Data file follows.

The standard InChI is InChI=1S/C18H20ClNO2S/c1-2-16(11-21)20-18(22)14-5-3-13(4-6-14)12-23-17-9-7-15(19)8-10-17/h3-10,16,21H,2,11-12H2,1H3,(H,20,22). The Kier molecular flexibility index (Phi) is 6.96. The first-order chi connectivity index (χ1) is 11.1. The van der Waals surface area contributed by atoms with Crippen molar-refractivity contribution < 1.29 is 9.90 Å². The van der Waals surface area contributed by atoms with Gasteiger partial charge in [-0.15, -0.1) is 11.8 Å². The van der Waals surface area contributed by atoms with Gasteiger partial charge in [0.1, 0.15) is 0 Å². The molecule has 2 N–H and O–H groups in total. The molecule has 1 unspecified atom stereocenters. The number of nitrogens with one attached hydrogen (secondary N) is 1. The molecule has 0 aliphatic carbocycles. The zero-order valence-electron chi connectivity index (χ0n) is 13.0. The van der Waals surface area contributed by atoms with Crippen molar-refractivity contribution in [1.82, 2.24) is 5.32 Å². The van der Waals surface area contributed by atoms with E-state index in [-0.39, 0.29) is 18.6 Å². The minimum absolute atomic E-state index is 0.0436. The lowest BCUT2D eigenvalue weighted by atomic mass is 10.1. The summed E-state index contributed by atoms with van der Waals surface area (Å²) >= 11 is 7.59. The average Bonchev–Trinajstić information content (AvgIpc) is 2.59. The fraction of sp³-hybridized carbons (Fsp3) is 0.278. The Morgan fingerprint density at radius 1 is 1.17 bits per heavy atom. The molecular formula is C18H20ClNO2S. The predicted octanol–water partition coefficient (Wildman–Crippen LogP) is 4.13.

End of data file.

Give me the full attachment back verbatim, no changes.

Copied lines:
The standard InChI is InChI=1S/C18H20ClNO2S/c1-2-16(11-21)20-18(22)14-5-3-13(4-6-14)12-23-17-9-7-15(19)8-10-17/h3-10,16,21H,2,11-12H2,1H3,(H,20,22). The Kier molecular flexibility index (Phi) is 6.96. The first-order chi connectivity index (χ1) is 11.1. The van der Waals surface area contributed by atoms with Crippen molar-refractivity contribution < 1.29 is 9.90 Å². The van der Waals surface area contributed by atoms with Gasteiger partial charge in [-0.15, -0.1) is 11.8 Å². The van der Waals surface area contributed by atoms with Gasteiger partial charge in [0.1, 0.15) is 0 Å². The molecule has 2 N–H and O–H groups in total. The molecule has 1 unspecified atom stereocenters. The number of nitrogens with one attached hydrogen (secondary N) is 1. The molecule has 0 aliphatic carbocycles. The zero-order valence-electron chi connectivity index (χ0n) is 13.0. The van der Waals surface area contributed by atoms with Crippen molar-refractivity contribution in [1.82, 2.24) is 5.32 Å². The van der Waals surface area contributed by atoms with E-state index in [-0.39, 0.29) is 18.6 Å². The minimum absolute atomic E-state index is 0.0436. The lowest BCUT2D eigenvalue weighted by atomic mass is 10.1. The summed E-state index contributed by atoms with van der Waals surface area (Å²) >= 11 is 7.59. The average Bonchev–Trinajstić information content (AvgIpc) is 2.59. The fraction of sp³-hybridized carbons (Fsp3) is 0.278. The Morgan fingerprint density at radius 1 is 1.17 bits per heavy atom. The molecular formula is C18H20ClNO2S. The predicted octanol–water partition coefficient (Wildman–Crippen LogP) is 4.13.